• Reputational risk: Models that generate inaccurate or offensive responses could damage the reputation of the companies that use them. The most notorious example of this occurred in 2016, when Microsoft released an AI chatbot on Twitter that began engaging in racist conversations.
  • Copyright violations: Models trained on publicly available data or images run the risk of violating copyrights in the answers they produce. OpenAI and Meta have already been sued for allegedly violating the rights of artists whose material was used in training their models.

In addition to these attack vectors, there are now a number of freely available open-source tools that can be used to probe AI models for vulnerabilities and/or exploit them. For example:

While these tools are intended to aid security professionals in stress-testing AI models, they could also be weaponized and used to attack the models by ‘script kiddies’ with little data science expertise.

Regulations and Standards Bodies

Organizations such as MITRE Atlas (Adversarial Threat Landscape for Artificial-Intelligence Systems) are already focused on identifying these threat vectors. From Mitre’s ATLAS framework:


We expect in time they’ll formulate frameworks for protection and mitigation as well – some of this is already available here.

We also expect governments worldwide will play an active role in shaping AI regulation, which will have an impact on the capabilities that AI security companies will have to build. The EU has been at the forefront of some of this work with its AI Act, the world’s first comprehensive AI law.

A new layer in the security stack

Generative AI represents another layer in the security stack, one that will require new tools to adequately protect. This new layer needs to address security challenges in every category we covered in the previous section:

  • Data security: Securing the data used to train and operate AI systems. This includes using strong encryption and access controls.
  • Model security: Securing the AI models themselves. This includes using techniques such as model obfuscation and watermarking.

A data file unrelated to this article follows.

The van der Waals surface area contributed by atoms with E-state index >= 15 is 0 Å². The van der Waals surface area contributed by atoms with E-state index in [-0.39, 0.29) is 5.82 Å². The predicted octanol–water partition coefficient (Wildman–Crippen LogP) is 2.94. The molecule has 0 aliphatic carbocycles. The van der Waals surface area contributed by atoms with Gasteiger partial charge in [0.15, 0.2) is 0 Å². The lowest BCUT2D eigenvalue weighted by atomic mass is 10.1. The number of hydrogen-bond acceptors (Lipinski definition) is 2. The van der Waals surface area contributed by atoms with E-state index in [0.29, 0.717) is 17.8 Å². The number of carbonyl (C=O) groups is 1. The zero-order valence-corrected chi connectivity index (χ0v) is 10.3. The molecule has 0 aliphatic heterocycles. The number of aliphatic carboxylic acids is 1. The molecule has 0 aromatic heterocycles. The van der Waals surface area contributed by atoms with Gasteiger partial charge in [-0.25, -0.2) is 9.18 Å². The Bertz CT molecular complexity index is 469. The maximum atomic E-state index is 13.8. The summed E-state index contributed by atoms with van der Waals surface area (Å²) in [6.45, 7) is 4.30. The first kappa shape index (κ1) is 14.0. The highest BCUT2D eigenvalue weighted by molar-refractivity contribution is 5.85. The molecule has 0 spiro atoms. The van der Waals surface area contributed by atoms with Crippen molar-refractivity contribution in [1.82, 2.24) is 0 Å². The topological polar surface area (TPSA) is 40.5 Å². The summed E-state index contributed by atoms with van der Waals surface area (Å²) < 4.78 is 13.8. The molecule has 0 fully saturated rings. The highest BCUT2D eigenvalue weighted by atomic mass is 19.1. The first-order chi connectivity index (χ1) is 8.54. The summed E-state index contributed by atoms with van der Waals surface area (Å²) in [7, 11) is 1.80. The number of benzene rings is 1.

• Prompt/inference security: Securing the interfaces and APIs with which users query the models. This includes API security and request validation.
  • System security: Securing the physical systems that AI systems run on. This includes using physical security measures such as firewalls and intrusion detection systems.

Ask the right questions

Founders looking to take advantage of this market opportunity should consider some fundamental questions:

  1. Which roles or personas within an enterprise most care about AI security? Is it engineering, security, or compliance teams? Which use cases do they care the most about?
  2. Where do the existing tools fall short? For instance, if uploading data to ChatGPT is a concern, why would an existing DLP or firewalling solution not be enough to address this risk?
  3. What does an LLM Firewall/Security platform look like? Where would it live in the stack?
  4. How will AI security be consumed, and who are the decision makers driving this purchase?

Lightspeed has a long history of supporting seminal enterprise security companies. We believe AI represents a huge opportunity for innovative cybersecurity solutions. If you’re interested in talking through any of these issues, please reach out!